Brought to you once more courtesy of Bob Marley, Tito's Vodka, and that part of your soul that can only be filled with a defense at least somewhat capable of stopping the run. There is no substitute for this part. No stopgap. No workaround. Neither money nor fame nor gilded running back with gaudy statistics can alleviate the gnawing sense of emptiness left by again watching your defense succumb to poor alignment, poor pursuit angles, and poor tackling. You enjoy your successes and excesses, sure, but still that hole remains.
Last night Arkansas scored 58 points on the road in the SEC and won by 16 points. The offense didn't turn the ball over and never punted. Rawleigh Williams ran for over 200 yards and four touchdowns, and threw for another. Devwah Whaley ran for over 100 yards. Austin Allen threw for more than 300. Think about that. In a single game, Arkansas had a 300-yard passer, a 200-yard rusher, and a 100-yard rusher. And the question most asked around the dinner table this Thursday will rightfully be "What the hell is wrong with the defense?"
In honor of the spirit of the Arkansas defense, and also due to its author's current location of New Orleans' French Quarter as opposed to home, today's version of Feel The Rhythm will be abbreviated and half assed. Sound defense may be the only thing that can fill that hole in my soul, but surely a Sazerac or three won't make it any larger.
Offensively, Arkansas had its most successful and explosive meaningful outing of the season in large part due to the defense of its opponent, but also because Dan Enos played to his strengths. Outside runs and intermediate passes moved the Hogs down the field in large chunks, and were precisely what was missing last week against LSU. Yes, of course, LSU's defense is vastly superior to Mississippi State's, but you try to do what you do best, and that's what the Hogs did last night.
Enos shouldn't get all of the credit, though, and I haven't given enough praise this year to the players when Arkansas has had successful offensive games. The season has been up and down, but the offense has improved because its players have improved. Rawleigh Williams' vision through the line of scrimmage is better. His explosiveness as a one-cut back is better. Devwah Whaley's patience is better. The run blocking of the offensive line is better. Even the pass blocking, bad as it still is, is better from its nadir in the Auburn game. The offense is getting better, and last night it may have peaked. Part of it is Enos, part of it is the opponent, and part of it is that the players are improving.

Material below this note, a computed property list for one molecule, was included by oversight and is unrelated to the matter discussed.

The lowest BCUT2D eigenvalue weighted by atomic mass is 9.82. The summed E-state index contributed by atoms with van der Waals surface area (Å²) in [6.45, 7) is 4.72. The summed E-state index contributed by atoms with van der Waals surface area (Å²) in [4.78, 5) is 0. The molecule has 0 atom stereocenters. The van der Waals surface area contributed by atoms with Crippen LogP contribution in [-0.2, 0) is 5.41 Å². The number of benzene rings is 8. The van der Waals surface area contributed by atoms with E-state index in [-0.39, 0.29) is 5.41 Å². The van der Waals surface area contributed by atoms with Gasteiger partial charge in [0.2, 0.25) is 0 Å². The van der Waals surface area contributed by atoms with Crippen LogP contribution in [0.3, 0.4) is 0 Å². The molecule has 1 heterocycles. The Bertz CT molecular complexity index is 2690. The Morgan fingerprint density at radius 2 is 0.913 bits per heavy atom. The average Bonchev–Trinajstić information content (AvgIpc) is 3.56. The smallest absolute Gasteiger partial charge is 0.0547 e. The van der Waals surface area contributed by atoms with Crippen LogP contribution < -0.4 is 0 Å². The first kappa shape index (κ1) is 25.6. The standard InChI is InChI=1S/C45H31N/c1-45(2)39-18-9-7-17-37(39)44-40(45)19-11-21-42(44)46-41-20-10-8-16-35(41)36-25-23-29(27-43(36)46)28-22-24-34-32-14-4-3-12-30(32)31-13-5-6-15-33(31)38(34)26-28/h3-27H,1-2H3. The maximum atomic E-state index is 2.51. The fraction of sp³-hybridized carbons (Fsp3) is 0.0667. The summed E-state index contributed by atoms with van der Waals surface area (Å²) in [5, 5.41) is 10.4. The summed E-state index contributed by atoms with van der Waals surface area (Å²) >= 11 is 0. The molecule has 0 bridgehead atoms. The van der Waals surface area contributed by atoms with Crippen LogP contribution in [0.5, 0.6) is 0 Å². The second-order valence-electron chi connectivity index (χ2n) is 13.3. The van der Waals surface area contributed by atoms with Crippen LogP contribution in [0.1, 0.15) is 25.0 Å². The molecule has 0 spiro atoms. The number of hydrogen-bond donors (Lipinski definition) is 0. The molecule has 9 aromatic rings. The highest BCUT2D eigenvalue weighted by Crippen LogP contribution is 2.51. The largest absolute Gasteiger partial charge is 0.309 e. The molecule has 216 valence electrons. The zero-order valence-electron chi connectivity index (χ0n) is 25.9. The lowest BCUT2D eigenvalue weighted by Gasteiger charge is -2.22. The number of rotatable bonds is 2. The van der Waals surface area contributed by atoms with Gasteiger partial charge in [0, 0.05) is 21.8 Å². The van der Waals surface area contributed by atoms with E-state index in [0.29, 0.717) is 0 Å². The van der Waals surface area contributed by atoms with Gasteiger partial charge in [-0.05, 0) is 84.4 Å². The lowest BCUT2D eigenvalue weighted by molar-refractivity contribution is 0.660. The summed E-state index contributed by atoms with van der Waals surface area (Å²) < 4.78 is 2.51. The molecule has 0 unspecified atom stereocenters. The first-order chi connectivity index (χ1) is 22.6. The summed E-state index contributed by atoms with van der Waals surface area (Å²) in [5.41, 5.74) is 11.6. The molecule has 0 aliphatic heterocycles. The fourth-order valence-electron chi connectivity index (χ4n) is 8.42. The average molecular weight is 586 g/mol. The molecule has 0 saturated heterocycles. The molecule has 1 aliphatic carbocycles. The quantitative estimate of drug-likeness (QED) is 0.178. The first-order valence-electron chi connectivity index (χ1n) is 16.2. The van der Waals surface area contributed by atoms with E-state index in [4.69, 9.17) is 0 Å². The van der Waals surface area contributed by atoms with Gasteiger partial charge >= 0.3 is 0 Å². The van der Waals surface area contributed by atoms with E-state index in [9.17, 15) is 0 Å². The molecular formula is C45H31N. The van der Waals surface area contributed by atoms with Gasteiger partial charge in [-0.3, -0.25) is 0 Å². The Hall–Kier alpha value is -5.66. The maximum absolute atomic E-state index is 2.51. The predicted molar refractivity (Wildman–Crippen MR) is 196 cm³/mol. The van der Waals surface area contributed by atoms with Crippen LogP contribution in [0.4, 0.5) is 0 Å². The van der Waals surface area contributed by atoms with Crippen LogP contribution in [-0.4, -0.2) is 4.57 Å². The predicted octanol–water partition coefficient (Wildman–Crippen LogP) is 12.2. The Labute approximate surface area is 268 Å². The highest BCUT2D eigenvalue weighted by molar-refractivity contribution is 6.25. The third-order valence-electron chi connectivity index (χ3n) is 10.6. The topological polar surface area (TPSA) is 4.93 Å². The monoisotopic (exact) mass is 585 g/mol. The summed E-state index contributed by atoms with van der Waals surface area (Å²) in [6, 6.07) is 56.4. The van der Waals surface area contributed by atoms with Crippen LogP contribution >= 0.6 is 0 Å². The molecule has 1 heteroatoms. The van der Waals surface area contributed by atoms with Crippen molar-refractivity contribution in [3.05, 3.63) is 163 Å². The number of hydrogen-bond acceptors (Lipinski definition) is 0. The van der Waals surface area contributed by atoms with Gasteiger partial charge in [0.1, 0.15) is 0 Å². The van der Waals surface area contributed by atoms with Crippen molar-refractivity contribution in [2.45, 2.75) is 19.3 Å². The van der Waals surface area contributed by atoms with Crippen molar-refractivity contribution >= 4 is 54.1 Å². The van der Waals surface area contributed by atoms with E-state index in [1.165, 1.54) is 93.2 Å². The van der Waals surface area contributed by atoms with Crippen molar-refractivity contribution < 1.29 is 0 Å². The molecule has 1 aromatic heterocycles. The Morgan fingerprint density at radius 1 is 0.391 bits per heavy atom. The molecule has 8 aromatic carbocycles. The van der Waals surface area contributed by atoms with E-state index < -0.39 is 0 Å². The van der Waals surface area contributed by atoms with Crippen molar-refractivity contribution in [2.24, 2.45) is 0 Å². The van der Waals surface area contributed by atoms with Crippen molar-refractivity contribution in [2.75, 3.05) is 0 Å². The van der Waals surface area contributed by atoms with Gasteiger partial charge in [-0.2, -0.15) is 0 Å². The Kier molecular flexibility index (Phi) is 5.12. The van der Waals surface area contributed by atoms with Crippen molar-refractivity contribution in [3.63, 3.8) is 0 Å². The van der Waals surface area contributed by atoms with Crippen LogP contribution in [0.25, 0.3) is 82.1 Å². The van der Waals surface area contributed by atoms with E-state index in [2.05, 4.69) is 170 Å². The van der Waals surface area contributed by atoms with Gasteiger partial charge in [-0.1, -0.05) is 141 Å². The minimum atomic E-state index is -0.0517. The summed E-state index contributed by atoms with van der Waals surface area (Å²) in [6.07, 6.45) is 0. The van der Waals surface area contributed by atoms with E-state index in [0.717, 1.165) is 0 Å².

The defense is not improving.
There's nothing left to say about it other than to discuss what or who may fix it. I loved the 2014 defense so much that I have long held on to the hope that Robb Smith could save what has now been a hopeless unit for two full seasons. I can't do it anymore. A change has to be made. The mistakes are too catastrophic and too glaring and too elementary in nature.
Yes, it's a recruiting issue, but there are also some good components to build around. Yes, it's a competition issue, but this defense yields yards and points even to teams it can simply outclass. It's just a broken unit. It's a broken unit whose only successes have been found when facing an equally broken unit on the other side of the football. A change is necessary.
So now the Hogs sit at 7-4 with only a road trip to Missouri remaining. Arkansas should be favored, and a win would secure an eight win season, a 3-1 record in true road games for a second consecutive year, and an improvement in the regular season win total for a third consecutive year. Which is much better than how most saw this season playing out when the fourth quarter of the Louisiana Tech game started, much worse than at halftime of the Texas A&M game, and just about exactly how many if not most guessed it would play out before the season began. It's been a long, strange year. Last night was a bright spot, except for that gaping hole.
We eat to remember and drink to forget, and I'm in one of the best cities in the world for both. I'm going to go eat to Rawleigh Williams and drink to Robb Smith, and I'll see y'all next week.
Trent Wooldridge will be that guy with enough bourbon. He loves the S-E-C chant and honks because he hates Texas. He puts honey on his pizza, demands aisle seats, and sees quitting golf as more of a hobby than actually playing golf. Follow @twooldridge and track his quest to transform his six-year-old into a southpaw ace in the bigs.